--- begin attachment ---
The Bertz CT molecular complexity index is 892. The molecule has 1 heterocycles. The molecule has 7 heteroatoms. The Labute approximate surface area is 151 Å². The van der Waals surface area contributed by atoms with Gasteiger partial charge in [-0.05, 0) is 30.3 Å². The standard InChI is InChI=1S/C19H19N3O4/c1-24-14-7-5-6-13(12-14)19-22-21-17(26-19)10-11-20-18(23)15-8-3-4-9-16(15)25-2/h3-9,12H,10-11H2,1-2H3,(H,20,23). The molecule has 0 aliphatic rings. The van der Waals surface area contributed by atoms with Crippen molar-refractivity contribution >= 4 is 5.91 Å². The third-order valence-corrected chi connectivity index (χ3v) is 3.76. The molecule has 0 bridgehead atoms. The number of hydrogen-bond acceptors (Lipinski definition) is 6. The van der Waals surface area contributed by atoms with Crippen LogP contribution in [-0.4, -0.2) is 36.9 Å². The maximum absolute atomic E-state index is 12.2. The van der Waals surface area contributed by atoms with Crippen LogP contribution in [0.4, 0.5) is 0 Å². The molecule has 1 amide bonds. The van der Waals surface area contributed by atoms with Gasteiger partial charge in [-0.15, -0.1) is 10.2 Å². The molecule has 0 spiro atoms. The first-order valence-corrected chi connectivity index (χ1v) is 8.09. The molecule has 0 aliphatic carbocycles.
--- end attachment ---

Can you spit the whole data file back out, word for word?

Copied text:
The Bertz CT molecular complexity index is 892. The molecule has 1 heterocycles. The molecule has 7 heteroatoms. The Labute approximate surface area is 151 Å². The van der Waals surface area contributed by atoms with Gasteiger partial charge in [-0.05, 0) is 30.3 Å². The standard InChI is InChI=1S/C19H19N3O4/c1-24-14-7-5-6-13(12-14)19-22-21-17(26-19)10-11-20-18(23)15-8-3-4-9-16(15)25-2/h3-9,12H,10-11H2,1-2H3,(H,20,23). The molecule has 0 aliphatic rings. The van der Waals surface area contributed by atoms with Crippen molar-refractivity contribution >= 4 is 5.91 Å². The third-order valence-corrected chi connectivity index (χ3v) is 3.76. The molecule has 0 bridgehead atoms. The number of hydrogen-bond acceptors (Lipinski definition) is 6. The van der Waals surface area contributed by atoms with Crippen LogP contribution in [-0.4, -0.2) is 36.9 Å². The maximum absolute atomic E-state index is 12.2. The van der Waals surface area contributed by atoms with Crippen LogP contribution in [0.4, 0.5) is 0 Å². The molecule has 1 amide bonds. The van der Waals surface area contributed by atoms with Gasteiger partial charge in [-0.15, -0.1) is 10.2 Å². The molecule has 0 spiro atoms. The first-order valence-corrected chi connectivity index (χ1v) is 8.09. The molecule has 0 aliphatic carbocycles.